US has clarified that there is no change in its policy towards Tibet even as it takes decision to convene talks with Tibetan spiritual leader the Dalai Lama following President Barack Obama’s visit to China slated in November.
It should be noted that for the first time, the Dalai Lama, on a five-day visit to the US, would not be visiting the White House during his stay in Washinton. The Dalai Lama arrived in Washington on Monday. During the visit, he is scheduled to meet key Congressional leaders.
“The US government thinks that he is an internationally revered religious and cultural figure. He’s a Nobel prize laureate. The President has decided that he will meet with the Dalai Lama at a mutually agreeable time. I think that there was an announcement that it would be after his trip to China,” the State Department spokesman Ian Kelly said.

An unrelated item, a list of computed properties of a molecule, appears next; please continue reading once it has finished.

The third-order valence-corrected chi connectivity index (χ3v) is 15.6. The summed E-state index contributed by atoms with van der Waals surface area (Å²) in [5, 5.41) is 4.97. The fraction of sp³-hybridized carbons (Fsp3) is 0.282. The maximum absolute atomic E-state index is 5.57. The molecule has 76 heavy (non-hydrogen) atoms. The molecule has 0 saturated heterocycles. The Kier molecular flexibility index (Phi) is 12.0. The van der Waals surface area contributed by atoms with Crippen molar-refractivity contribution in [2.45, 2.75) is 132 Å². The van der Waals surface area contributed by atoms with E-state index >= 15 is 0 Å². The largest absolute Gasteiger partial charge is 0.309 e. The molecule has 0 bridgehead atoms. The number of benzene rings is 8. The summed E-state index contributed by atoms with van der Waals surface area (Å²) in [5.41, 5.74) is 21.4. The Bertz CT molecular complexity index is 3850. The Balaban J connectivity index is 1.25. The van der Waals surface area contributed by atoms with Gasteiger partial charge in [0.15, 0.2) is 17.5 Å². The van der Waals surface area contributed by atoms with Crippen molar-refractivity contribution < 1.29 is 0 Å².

Arguing that the decision has nothing much to be read beyond what it is, Kelly said: “I wouldn’t necessarily read anything into the decision beyond what it is, is that we’ve decided to meet with the Dalai Lama because of our respect for his position, the fact that he is a revered spiritual leader.”
Kelly noted that the US position regarding China was clear and that the Obama administration wanted to engage China.
“We think China is an important global player. We also don’t try and downplay some of the concerns that we have about China and some of our disagreements with China in the areas of human rights, religious freedom, and freedom of expression.”